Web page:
Four Subfamilies in the Viverridae
In 2009 34 extant species were established in the Viverridae which are in Asia and Africa however with time introduced to various other countries throughout Europe, south-western Arabian Peninsula and Spain with Asia viverrids were introduced to Asia. These forest dwellers has historically included linsangs, mongooses and African Palm Civet, however in recent times each were placed in their own families.
The civets were now in a class family of their own and within this family there are four sub families. Three sub families are the Viverrinae, Paradoxurinae, Hemigalinae and the Genettinae. In the Hemigalinae family belongs the otter civet and the palm civet. However in this same family there are four other species as well which are the Hose’s Palm Civet, Banded Palm Civet, Palm Civet and the otter civet. All four of these were present in Southeast Asia.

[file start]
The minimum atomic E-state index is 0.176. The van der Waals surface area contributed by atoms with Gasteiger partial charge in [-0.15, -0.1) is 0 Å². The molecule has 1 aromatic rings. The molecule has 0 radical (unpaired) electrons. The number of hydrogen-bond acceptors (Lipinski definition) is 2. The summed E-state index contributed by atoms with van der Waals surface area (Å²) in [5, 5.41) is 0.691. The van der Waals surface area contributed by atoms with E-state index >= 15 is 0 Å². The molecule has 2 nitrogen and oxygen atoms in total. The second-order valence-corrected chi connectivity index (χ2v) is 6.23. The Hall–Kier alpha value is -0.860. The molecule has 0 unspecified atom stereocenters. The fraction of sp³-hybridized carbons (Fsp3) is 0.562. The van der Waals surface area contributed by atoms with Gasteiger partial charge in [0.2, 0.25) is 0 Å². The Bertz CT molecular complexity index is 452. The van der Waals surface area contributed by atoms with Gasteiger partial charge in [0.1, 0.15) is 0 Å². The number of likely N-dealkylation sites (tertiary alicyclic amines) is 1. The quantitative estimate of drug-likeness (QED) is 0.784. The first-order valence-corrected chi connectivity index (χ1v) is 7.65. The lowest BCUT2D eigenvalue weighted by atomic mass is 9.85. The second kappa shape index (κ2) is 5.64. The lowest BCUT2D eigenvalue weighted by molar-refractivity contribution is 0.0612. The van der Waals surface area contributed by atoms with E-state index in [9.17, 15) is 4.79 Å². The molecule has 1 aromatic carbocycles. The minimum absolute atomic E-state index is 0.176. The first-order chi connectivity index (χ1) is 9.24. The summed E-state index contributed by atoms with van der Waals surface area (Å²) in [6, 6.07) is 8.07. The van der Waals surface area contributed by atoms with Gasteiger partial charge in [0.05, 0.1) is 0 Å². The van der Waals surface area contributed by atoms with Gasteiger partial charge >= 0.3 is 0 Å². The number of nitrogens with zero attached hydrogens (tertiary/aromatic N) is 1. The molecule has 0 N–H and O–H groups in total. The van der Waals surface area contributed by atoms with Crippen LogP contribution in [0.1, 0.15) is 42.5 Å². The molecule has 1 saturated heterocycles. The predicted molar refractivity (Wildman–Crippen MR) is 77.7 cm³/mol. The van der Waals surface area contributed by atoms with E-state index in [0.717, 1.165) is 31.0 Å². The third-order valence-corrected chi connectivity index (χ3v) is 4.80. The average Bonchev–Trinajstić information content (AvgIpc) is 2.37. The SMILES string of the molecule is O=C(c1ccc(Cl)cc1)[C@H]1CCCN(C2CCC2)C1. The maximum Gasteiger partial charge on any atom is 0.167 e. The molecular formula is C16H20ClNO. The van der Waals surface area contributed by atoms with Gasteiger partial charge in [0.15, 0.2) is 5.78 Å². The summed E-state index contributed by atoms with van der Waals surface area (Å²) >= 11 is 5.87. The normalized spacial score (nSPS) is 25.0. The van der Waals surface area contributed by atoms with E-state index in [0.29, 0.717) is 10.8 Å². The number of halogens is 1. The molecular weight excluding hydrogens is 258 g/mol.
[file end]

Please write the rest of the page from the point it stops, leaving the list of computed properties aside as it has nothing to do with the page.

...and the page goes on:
Looking at the family Paradoxurinae you will find two the Ninturong and the palm civet where there are another seven sub species too.
At a later stage was the palm civet yet again moved to the above family and removed from this list though. The terrestrial civets or Viverrinae are viverrids within that same family and each one are terrestrial and known by its name, civet and that includes six Asian species as well as the African civet too. Most of these species are generally small mammals with the smallest weighing just over 500 grams, the African ovans, while the Binturong and the African civet grows up to eleven pounds and more. All the species of civet tough have common traits and one of them is the scent gland that you find between the genitals and anus where a strong musk is excreted from and used in making perfumes. They continue to be endangered as they are hunted for illegal trade for pets, skins and traditional medicine amongst others.